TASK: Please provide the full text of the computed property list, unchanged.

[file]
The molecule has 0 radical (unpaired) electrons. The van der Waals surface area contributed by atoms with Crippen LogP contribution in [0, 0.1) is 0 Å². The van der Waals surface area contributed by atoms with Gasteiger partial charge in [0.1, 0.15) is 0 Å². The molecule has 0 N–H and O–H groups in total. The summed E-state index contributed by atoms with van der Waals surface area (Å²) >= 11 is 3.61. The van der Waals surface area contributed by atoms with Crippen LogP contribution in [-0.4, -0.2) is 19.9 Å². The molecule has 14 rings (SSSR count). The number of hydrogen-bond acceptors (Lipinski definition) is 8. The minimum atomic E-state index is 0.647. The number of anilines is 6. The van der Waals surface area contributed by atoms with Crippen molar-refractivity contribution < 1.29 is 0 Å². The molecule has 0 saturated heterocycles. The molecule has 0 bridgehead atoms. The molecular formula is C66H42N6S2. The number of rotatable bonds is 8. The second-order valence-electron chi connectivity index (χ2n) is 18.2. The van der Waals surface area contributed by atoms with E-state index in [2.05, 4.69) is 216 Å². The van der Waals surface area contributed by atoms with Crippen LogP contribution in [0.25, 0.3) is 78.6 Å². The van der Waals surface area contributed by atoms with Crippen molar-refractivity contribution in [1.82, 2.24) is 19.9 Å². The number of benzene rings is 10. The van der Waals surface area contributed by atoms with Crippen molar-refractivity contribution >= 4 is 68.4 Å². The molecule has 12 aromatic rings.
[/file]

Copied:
The molecule has 0 radical (unpaired) electrons. The van der Waals surface area contributed by atoms with Crippen LogP contribution in [0, 0.1) is 0 Å². The van der Waals surface area contributed by atoms with Gasteiger partial charge in [0.1, 0.15) is 0 Å². The molecule has 0 N–H and O–H groups in total. The summed E-state index contributed by atoms with van der Waals surface area (Å²) >= 11 is 3.61. The van der Waals surface area contributed by atoms with Crippen LogP contribution in [-0.4, -0.2) is 19.9 Å². The molecule has 14 rings (SSSR count). The number of hydrogen-bond acceptors (Lipinski definition) is 8. The minimum atomic E-state index is 0.647. The number of anilines is 6. The van der Waals surface area contributed by atoms with Crippen molar-refractivity contribution < 1.29 is 0 Å². The molecule has 0 saturated heterocycles. The molecule has 0 bridgehead atoms. The molecular formula is C66H42N6S2. The number of rotatable bonds is 8. The second-order valence-electron chi connectivity index (χ2n) is 18.2. The van der Waals surface area contributed by atoms with E-state index in [2.05, 4.69) is 216 Å². The van der Waals surface area contributed by atoms with Crippen LogP contribution in [0.25, 0.3) is 78.6 Å². The van der Waals surface area contributed by atoms with Crippen molar-refractivity contribution in [1.82, 2.24) is 19.9 Å². The number of benzene rings is 10. The van der Waals surface area contributed by atoms with Crippen molar-refractivity contribution >= 4 is 68.4 Å². The molecule has 12 aromatic rings.